I suppose I have my mother to thank for getting me to love the classic era of movies. That, and Saturday Night At The Movies, which, when I was growing up aired classic black and white films, hosted by a fellow who knew what he was talking about. Between the two, I’ve gotten to find a wealth of terrific films that most people would easily ignore. And by most people, the sort who think that real movies started in 1975, and everything that came before was boring.
Among the actors of the classic era were two who worked together many times, William Powell and Myrna Loy. Six of their films together from the 1930s and 1940s are a single franchise: The Thin Man series. The characters Nick and Nora Charles were created by Dashiell Hammett (The Maltese Falcon), and the films got quite an audience at the time. These films are detective thrillers with more then a dash of humour, centered on the husband and wife pair, whose banter and chemistry are smart, sharp, and playful. Nick, an occasional detective who married into money, spends his time overseeing his wife’s financial interests and pursuing the ideal recipe for a vodka martini (often more of the latter). He seems to know an awful lot of people who are, well, disreputable. The films start out with a murder (and usually more before each is done). Nora likes to push Nick back into investigating the case. Nick would much rather finish his drink.
Yet in each film, there’s always a moment when Nick changes priorities; he starts taking the case seriously, and you see his detective’s brain at work, sorting out the case. You can usually tell when it is by the fact that Nick stops drinking (or at least cuts down). Nick proceeds to methodically work things out, bringing together the suspects, and unmasking the killer in a dramatic way (incidentally, if you haven’t seen the second in the series, After The Thin Man, you might be startled by James Stewart’s character).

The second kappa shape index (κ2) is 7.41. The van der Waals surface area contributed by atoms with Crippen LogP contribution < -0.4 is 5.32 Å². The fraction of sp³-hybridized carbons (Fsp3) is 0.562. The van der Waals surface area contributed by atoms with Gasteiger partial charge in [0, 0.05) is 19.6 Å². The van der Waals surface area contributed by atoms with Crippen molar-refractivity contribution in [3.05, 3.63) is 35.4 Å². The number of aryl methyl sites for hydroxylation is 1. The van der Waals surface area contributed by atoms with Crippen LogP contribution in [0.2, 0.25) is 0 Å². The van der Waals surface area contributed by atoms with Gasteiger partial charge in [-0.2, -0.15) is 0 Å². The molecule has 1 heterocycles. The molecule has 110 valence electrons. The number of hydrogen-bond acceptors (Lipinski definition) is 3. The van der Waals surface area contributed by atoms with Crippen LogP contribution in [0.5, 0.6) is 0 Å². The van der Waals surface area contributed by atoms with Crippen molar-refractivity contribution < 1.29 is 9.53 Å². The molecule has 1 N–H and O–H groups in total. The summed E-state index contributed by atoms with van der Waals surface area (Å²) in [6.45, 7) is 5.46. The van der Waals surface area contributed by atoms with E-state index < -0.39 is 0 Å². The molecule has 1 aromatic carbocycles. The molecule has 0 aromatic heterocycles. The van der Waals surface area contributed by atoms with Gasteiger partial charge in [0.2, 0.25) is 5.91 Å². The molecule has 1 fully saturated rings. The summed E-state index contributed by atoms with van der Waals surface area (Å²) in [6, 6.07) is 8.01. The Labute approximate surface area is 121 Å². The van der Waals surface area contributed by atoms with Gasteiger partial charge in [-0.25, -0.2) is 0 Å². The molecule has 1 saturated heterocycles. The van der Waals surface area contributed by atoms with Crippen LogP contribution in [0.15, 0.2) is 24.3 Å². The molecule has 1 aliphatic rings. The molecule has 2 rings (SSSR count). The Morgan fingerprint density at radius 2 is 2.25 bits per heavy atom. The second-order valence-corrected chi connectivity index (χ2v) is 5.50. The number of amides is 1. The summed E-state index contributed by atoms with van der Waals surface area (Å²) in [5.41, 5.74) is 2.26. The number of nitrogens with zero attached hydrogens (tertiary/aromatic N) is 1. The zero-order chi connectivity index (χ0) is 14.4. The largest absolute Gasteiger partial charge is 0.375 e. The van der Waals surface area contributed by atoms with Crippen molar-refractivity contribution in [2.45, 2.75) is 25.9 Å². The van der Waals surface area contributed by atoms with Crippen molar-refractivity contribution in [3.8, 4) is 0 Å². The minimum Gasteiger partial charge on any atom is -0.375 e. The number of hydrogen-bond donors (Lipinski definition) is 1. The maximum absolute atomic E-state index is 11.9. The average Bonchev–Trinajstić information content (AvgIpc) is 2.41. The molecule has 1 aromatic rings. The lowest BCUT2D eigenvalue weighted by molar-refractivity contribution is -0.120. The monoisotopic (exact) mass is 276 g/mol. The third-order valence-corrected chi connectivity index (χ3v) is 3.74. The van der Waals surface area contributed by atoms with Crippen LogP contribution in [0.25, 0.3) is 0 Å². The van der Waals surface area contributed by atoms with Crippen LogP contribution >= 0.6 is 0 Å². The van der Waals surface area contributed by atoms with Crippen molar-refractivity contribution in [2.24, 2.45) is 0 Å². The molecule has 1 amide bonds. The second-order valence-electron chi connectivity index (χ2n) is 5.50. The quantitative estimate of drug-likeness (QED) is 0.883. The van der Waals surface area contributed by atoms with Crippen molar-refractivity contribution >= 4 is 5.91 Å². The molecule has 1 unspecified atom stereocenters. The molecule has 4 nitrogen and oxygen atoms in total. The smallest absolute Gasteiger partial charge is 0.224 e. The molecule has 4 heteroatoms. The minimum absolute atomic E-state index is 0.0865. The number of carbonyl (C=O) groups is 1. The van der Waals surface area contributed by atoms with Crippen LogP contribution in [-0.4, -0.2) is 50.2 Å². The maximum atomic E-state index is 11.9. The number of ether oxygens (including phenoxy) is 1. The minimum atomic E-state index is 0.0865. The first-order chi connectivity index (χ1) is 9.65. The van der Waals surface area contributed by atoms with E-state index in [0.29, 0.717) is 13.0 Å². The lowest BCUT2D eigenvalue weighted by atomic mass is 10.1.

Now then, before I go off on a film history talk, I thought I’d come to the point. Awhile back, during one of my writer’s group meetings, I was reading a passage from Heaven & Hell. The passage is from the point of view of Stavros Maras, the counter-terrorism unit commander. In it, he’s watching my protagonists and three of his team members get ready for an night time operation against the Covenant. He muses that he sees in the others the exact same professionalism as he does in his own team. That kind of surprised me (and I’m the guy who wrote it, mind you). Why?
It’s one of my lead characters, Stryker. Professionalism doesn’t seem to be a word I’d use to describe him. He’s casual and sarcastic early on in the book- getting this particular spy into a suit is like fingernails on a blackboard for the man. He doesn’t seem to take much seriously. Part of that is that there’s a lot of me in him. And in addition, I have to say he’s influenced by Jack Higgins’ character Sean Dillon, who has been described as the sort who thinks of life as something of a bad joke, so why take it seriously?
That got me to thinking. Late in the book, the wisecracks are muted. Like the good Mr. Charles, Stryker is taking things seriously. His priorities have changed. I think that in part, the terrorist attack at the heart of the book mutes his natural tendency to be sarcastic. He and the others witness the cataclysmic event, see the impact and the death in its wake, and it must have an effect on all of them.
As writers or readers, we all see it in characters when they have that moment when things change; their priorities or their status quo must adapt to the changing circumstances around them. Sometimes it’s a gradual process; other times the turning point is crystal clear, and who they were before is gone, perhaps forever.
Have you ever had that moment with one of your characters when you realize how fundamentally different they are from where they started? Or brought them through that proverbial point of no return?